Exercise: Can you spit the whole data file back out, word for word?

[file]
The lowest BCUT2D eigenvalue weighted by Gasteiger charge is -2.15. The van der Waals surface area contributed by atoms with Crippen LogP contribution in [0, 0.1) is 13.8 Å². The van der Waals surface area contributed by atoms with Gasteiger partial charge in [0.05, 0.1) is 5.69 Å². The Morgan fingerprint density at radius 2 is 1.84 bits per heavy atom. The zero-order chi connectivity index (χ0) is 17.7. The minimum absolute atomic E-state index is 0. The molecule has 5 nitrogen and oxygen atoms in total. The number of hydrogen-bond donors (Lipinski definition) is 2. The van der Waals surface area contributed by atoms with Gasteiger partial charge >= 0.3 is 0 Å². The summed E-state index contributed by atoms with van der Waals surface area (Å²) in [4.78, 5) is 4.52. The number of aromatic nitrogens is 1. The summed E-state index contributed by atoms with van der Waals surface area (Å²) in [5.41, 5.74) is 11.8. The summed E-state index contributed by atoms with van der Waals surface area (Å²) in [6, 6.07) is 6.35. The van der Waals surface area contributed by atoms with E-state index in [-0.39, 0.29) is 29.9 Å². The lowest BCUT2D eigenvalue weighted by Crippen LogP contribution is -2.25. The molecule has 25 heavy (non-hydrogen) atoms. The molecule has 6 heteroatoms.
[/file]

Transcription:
The lowest BCUT2D eigenvalue weighted by Gasteiger charge is -2.15. The van der Waals surface area contributed by atoms with Crippen LogP contribution in [0, 0.1) is 13.8 Å². The van der Waals surface area contributed by atoms with Gasteiger partial charge in [0.05, 0.1) is 5.69 Å². The Morgan fingerprint density at radius 2 is 1.84 bits per heavy atom. The zero-order chi connectivity index (χ0) is 17.7. The minimum absolute atomic E-state index is 0. The molecule has 5 nitrogen and oxygen atoms in total. The number of hydrogen-bond donors (Lipinski definition) is 2. The van der Waals surface area contributed by atoms with Gasteiger partial charge >= 0.3 is 0 Å². The summed E-state index contributed by atoms with van der Waals surface area (Å²) in [4.78, 5) is 4.52. The number of aromatic nitrogens is 1. The summed E-state index contributed by atoms with van der Waals surface area (Å²) in [5.41, 5.74) is 11.8. The summed E-state index contributed by atoms with van der Waals surface area (Å²) in [6, 6.07) is 6.35. The van der Waals surface area contributed by atoms with E-state index in [-0.39, 0.29) is 29.9 Å². The lowest BCUT2D eigenvalue weighted by Crippen LogP contribution is -2.25. The molecule has 25 heavy (non-hydrogen) atoms. The molecule has 6 heteroatoms.